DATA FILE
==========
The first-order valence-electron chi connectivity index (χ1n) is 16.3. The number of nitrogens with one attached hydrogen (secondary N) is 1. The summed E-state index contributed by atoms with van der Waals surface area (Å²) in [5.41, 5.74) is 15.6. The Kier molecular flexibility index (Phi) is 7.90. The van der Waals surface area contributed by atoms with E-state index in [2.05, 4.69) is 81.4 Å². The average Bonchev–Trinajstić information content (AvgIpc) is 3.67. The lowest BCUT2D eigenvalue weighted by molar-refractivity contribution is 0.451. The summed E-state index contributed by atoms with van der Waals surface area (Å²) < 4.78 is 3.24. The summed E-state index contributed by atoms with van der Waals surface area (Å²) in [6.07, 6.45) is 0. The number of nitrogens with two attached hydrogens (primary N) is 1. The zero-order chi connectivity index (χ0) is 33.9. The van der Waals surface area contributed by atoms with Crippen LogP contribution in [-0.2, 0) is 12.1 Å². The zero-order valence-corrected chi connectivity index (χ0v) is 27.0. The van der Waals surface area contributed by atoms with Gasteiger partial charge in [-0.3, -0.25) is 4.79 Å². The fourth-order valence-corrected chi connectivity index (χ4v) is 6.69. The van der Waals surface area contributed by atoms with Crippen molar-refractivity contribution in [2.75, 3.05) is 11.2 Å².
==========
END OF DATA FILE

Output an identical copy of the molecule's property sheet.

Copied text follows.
The first-order valence-electron chi connectivity index (χ1n) is 16.3. The number of nitrogens with one attached hydrogen (secondary N) is 1. The summed E-state index contributed by atoms with van der Waals surface area (Å²) in [5.41, 5.74) is 15.6. The Kier molecular flexibility index (Phi) is 7.90. The van der Waals surface area contributed by atoms with E-state index in [2.05, 4.69) is 81.4 Å². The average Bonchev–Trinajstić information content (AvgIpc) is 3.67. The lowest BCUT2D eigenvalue weighted by molar-refractivity contribution is 0.451. The summed E-state index contributed by atoms with van der Waals surface area (Å²) < 4.78 is 3.24. The summed E-state index contributed by atoms with van der Waals surface area (Å²) in [6.07, 6.45) is 0. The number of nitrogens with two attached hydrogens (primary N) is 1. The zero-order chi connectivity index (χ0) is 33.9. The van der Waals surface area contributed by atoms with Crippen LogP contribution in [-0.2, 0) is 12.1 Å². The zero-order valence-corrected chi connectivity index (χ0v) is 27.0. The van der Waals surface area contributed by atoms with Gasteiger partial charge in [-0.3, -0.25) is 4.79 Å². The fourth-order valence-corrected chi connectivity index (χ4v) is 6.69. The van der Waals surface area contributed by atoms with Crippen molar-refractivity contribution in [2.75, 3.05) is 11.2 Å².